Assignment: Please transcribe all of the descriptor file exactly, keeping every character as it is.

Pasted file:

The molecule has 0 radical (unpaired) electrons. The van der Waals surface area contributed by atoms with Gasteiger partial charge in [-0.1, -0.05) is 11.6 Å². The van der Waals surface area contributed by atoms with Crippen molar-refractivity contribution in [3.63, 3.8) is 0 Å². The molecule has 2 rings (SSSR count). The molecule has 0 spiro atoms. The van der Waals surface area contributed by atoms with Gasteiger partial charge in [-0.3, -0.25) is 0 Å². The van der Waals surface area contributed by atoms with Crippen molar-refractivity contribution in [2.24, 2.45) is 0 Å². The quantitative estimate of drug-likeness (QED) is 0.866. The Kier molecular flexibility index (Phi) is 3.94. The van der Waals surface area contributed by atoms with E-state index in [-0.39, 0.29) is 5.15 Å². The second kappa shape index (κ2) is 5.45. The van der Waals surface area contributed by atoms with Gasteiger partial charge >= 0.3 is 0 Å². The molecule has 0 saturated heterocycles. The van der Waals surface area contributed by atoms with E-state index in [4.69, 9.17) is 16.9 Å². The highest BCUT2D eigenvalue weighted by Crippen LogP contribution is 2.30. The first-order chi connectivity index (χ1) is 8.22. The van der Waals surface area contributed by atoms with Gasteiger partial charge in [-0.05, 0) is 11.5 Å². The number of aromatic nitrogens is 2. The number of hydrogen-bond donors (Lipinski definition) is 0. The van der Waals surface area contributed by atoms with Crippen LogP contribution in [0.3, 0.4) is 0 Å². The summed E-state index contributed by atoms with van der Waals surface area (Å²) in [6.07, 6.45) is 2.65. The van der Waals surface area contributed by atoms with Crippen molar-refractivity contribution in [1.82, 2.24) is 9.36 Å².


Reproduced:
The molecule has 0 radical (unpaired) electrons. The van der Waals surface area contributed by atoms with Gasteiger partial charge in [-0.1, -0.05) is 11.6 Å². The van der Waals surface area contributed by atoms with Crippen molar-refractivity contribution in [3.63, 3.8) is 0 Å². The molecule has 2 rings (SSSR count). The molecule has 0 spiro atoms. The van der Waals surface area contributed by atoms with Gasteiger partial charge in [-0.3, -0.25) is 0 Å². The van der Waals surface area contributed by atoms with Crippen molar-refractivity contribution in [2.24, 2.45) is 0 Å². The quantitative estimate of drug-likeness (QED) is 0.866. The Kier molecular flexibility index (Phi) is 3.94. The van der Waals surface area contributed by atoms with E-state index in [-0.39, 0.29) is 5.15 Å². The second kappa shape index (κ2) is 5.45. The van der Waals surface area contributed by atoms with Gasteiger partial charge >= 0.3 is 0 Å². The molecule has 0 saturated heterocycles. The van der Waals surface area contributed by atoms with E-state index in [4.69, 9.17) is 16.9 Å². The highest BCUT2D eigenvalue weighted by Crippen LogP contribution is 2.30. The first-order chi connectivity index (χ1) is 8.22. The van der Waals surface area contributed by atoms with Gasteiger partial charge in [-0.05, 0) is 11.5 Å². The number of aromatic nitrogens is 2. The number of hydrogen-bond donors (Lipinski definition) is 0. The van der Waals surface area contributed by atoms with Crippen LogP contribution in [0.3, 0.4) is 0 Å². The summed E-state index contributed by atoms with van der Waals surface area (Å²) in [6.07, 6.45) is 2.65. The van der Waals surface area contributed by atoms with Crippen molar-refractivity contribution in [1.82, 2.24) is 9.36 Å².